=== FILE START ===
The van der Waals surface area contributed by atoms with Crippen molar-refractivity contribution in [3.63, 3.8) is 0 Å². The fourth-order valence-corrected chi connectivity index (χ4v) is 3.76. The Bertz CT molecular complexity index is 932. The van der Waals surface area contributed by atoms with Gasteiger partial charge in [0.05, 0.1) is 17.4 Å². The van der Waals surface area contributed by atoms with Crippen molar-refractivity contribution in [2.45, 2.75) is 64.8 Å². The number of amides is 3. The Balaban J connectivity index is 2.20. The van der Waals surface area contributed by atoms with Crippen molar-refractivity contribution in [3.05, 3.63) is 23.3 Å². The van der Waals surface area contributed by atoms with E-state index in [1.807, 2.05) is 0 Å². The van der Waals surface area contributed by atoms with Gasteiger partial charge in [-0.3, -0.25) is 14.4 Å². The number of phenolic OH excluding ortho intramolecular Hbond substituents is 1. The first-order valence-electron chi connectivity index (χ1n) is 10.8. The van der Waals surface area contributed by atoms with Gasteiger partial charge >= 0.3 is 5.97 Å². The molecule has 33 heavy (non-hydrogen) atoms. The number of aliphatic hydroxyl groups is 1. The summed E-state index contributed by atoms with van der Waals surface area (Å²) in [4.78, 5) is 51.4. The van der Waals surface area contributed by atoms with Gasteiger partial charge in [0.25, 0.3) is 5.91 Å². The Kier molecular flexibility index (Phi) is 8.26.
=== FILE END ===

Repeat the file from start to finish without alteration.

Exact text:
The van der Waals surface area contributed by atoms with Crippen molar-refractivity contribution in [3.63, 3.8) is 0 Å². The fourth-order valence-corrected chi connectivity index (χ4v) is 3.76. The Bertz CT molecular complexity index is 932. The van der Waals surface area contributed by atoms with Gasteiger partial charge in [0.05, 0.1) is 17.4 Å². The van der Waals surface area contributed by atoms with Crippen molar-refractivity contribution in [2.45, 2.75) is 64.8 Å². The number of amides is 3. The Balaban J connectivity index is 2.20. The van der Waals surface area contributed by atoms with Crippen molar-refractivity contribution in [3.05, 3.63) is 23.3 Å². The van der Waals surface area contributed by atoms with E-state index in [1.807, 2.05) is 0 Å². The van der Waals surface area contributed by atoms with Gasteiger partial charge in [-0.3, -0.25) is 14.4 Å². The number of phenolic OH excluding ortho intramolecular Hbond substituents is 1. The first-order valence-electron chi connectivity index (χ1n) is 10.8. The van der Waals surface area contributed by atoms with Gasteiger partial charge >= 0.3 is 5.97 Å². The molecule has 33 heavy (non-hydrogen) atoms. The number of aliphatic hydroxyl groups is 1. The summed E-state index contributed by atoms with van der Waals surface area (Å²) in [4.78, 5) is 51.4. The van der Waals surface area contributed by atoms with Gasteiger partial charge in [0.25, 0.3) is 5.91 Å². The Kier molecular flexibility index (Phi) is 8.26.